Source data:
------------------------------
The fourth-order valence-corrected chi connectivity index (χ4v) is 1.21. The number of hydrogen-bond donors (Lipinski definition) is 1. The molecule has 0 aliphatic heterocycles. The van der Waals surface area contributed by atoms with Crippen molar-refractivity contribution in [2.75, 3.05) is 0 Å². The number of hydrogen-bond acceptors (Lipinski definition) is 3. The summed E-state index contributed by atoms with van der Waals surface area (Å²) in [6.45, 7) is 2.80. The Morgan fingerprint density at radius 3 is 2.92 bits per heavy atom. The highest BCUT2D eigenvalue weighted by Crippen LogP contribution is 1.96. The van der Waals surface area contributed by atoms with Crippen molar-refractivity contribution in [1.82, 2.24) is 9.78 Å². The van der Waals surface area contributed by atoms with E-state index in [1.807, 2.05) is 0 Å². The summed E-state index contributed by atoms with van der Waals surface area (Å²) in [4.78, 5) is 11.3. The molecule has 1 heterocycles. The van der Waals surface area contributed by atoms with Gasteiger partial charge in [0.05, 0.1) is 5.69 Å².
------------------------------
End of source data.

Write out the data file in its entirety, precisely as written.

The fourth-order valence-corrected chi connectivity index (χ4v) is 1.21. The number of hydrogen-bond donors (Lipinski definition) is 1. The molecule has 0 aliphatic heterocycles. The van der Waals surface area contributed by atoms with Crippen molar-refractivity contribution in [2.75, 3.05) is 0 Å². The number of hydrogen-bond acceptors (Lipinski definition) is 3. The summed E-state index contributed by atoms with van der Waals surface area (Å²) in [6.45, 7) is 2.80. The Morgan fingerprint density at radius 3 is 2.92 bits per heavy atom. The highest BCUT2D eigenvalue weighted by Crippen LogP contribution is 1.96. The van der Waals surface area contributed by atoms with Crippen molar-refractivity contribution in [1.82, 2.24) is 9.78 Å². The van der Waals surface area contributed by atoms with E-state index in [1.807, 2.05) is 0 Å². The summed E-state index contributed by atoms with van der Waals surface area (Å²) in [4.78, 5) is 11.3. The molecule has 1 heterocycles. The van der Waals surface area contributed by atoms with Gasteiger partial charge in [0.05, 0.1) is 5.69 Å².